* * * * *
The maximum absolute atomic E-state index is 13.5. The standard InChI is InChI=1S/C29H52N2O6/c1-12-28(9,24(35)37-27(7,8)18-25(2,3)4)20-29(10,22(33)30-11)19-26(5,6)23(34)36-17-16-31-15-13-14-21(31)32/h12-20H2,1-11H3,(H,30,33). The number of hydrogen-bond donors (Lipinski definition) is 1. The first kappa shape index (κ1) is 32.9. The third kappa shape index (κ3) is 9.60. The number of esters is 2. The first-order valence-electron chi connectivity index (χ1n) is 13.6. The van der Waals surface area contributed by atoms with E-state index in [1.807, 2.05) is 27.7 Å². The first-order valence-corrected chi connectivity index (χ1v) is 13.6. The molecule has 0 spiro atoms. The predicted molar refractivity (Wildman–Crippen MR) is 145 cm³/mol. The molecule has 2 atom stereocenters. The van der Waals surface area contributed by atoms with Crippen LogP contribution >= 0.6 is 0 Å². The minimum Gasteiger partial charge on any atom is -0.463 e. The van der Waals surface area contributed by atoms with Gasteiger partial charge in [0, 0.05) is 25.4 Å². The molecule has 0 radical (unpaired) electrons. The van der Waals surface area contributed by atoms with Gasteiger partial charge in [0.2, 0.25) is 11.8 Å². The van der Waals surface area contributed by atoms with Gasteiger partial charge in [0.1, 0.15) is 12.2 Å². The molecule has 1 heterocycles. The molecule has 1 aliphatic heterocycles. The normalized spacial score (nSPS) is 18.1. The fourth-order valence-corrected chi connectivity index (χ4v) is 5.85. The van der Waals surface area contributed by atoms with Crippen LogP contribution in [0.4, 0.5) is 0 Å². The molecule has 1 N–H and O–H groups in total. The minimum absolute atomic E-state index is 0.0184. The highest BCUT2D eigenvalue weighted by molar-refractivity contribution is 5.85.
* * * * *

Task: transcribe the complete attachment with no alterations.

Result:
The maximum absolute atomic E-state index is 13.5. The standard InChI is InChI=1S/C29H52N2O6/c1-12-28(9,24(35)37-27(7,8)18-25(2,3)4)20-29(10,22(33)30-11)19-26(5,6)23(34)36-17-16-31-15-13-14-21(31)32/h12-20H2,1-11H3,(H,30,33). The number of hydrogen-bond donors (Lipinski definition) is 1. The first kappa shape index (κ1) is 32.9. The third kappa shape index (κ3) is 9.60. The number of esters is 2. The first-order valence-electron chi connectivity index (χ1n) is 13.6. The van der Waals surface area contributed by atoms with E-state index in [1.807, 2.05) is 27.7 Å². The first-order valence-corrected chi connectivity index (χ1v) is 13.6. The molecule has 0 spiro atoms. The predicted molar refractivity (Wildman–Crippen MR) is 145 cm³/mol. The molecule has 2 atom stereocenters. The van der Waals surface area contributed by atoms with Crippen LogP contribution >= 0.6 is 0 Å². The minimum Gasteiger partial charge on any atom is -0.463 e. The van der Waals surface area contributed by atoms with Gasteiger partial charge in [0, 0.05) is 25.4 Å². The molecule has 0 radical (unpaired) electrons. The van der Waals surface area contributed by atoms with Gasteiger partial charge in [0.2, 0.25) is 11.8 Å². The van der Waals surface area contributed by atoms with Gasteiger partial charge in [0.1, 0.15) is 12.2 Å². The molecule has 1 heterocycles. The molecule has 1 aliphatic heterocycles. The normalized spacial score (nSPS) is 18.1. The fourth-order valence-corrected chi connectivity index (χ4v) is 5.85. The van der Waals surface area contributed by atoms with Crippen LogP contribution in [0.4, 0.5) is 0 Å². The molecule has 1 N–H and O–H groups in total. The minimum absolute atomic E-state index is 0.0184. The highest BCUT2D eigenvalue weighted by molar-refractivity contribution is 5.85.